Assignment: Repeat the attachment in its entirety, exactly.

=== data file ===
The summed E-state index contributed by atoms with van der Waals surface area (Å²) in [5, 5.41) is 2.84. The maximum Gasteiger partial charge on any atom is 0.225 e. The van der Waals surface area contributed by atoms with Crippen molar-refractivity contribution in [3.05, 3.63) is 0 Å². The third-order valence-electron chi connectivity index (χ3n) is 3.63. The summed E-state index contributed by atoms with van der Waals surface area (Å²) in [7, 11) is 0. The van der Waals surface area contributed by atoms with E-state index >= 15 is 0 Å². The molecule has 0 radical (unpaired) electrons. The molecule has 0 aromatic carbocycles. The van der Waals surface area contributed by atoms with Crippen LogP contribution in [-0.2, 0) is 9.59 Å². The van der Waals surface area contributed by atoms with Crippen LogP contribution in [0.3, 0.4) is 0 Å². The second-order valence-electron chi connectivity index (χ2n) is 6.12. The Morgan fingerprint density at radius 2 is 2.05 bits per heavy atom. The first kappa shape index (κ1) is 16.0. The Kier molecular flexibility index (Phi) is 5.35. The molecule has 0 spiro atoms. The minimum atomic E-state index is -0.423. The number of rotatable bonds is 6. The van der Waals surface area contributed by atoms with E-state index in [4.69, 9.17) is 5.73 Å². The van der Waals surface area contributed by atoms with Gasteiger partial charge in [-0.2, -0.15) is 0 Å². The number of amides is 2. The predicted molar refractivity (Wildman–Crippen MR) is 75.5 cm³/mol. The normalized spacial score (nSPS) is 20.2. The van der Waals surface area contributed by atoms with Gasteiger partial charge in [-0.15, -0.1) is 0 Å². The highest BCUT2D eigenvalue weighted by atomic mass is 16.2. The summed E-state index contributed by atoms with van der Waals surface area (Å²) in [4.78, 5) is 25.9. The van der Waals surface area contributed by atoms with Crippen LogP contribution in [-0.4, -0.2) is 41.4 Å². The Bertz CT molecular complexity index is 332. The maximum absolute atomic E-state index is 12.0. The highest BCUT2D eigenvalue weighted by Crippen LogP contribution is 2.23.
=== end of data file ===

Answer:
The summed E-state index contributed by atoms with van der Waals surface area (Å²) in [5, 5.41) is 2.84. The maximum Gasteiger partial charge on any atom is 0.225 e. The van der Waals surface area contributed by atoms with Crippen molar-refractivity contribution in [3.05, 3.63) is 0 Å². The third-order valence-electron chi connectivity index (χ3n) is 3.63. The summed E-state index contributed by atoms with van der Waals surface area (Å²) in [7, 11) is 0. The van der Waals surface area contributed by atoms with E-state index >= 15 is 0 Å². The molecule has 0 radical (unpaired) electrons. The molecule has 0 aromatic carbocycles. The van der Waals surface area contributed by atoms with Crippen LogP contribution in [-0.2, 0) is 9.59 Å². The van der Waals surface area contributed by atoms with Crippen LogP contribution in [0.3, 0.4) is 0 Å². The second-order valence-electron chi connectivity index (χ2n) is 6.12. The Morgan fingerprint density at radius 2 is 2.05 bits per heavy atom. The first kappa shape index (κ1) is 16.0. The Kier molecular flexibility index (Phi) is 5.35. The molecule has 0 spiro atoms. The minimum atomic E-state index is -0.423. The number of rotatable bonds is 6. The van der Waals surface area contributed by atoms with E-state index in [4.69, 9.17) is 5.73 Å². The van der Waals surface area contributed by atoms with Gasteiger partial charge in [-0.2, -0.15) is 0 Å². The number of amides is 2. The predicted molar refractivity (Wildman–Crippen MR) is 75.5 cm³/mol. The normalized spacial score (nSPS) is 20.2. The van der Waals surface area contributed by atoms with Gasteiger partial charge in [-0.15, -0.1) is 0 Å². The highest BCUT2D eigenvalue weighted by atomic mass is 16.2. The summed E-state index contributed by atoms with van der Waals surface area (Å²) in [4.78, 5) is 25.9. The van der Waals surface area contributed by atoms with Crippen LogP contribution in [-0.4, -0.2) is 41.4 Å². The Bertz CT molecular complexity index is 332. The maximum absolute atomic E-state index is 12.0. The highest BCUT2D eigenvalue weighted by Crippen LogP contribution is 2.23.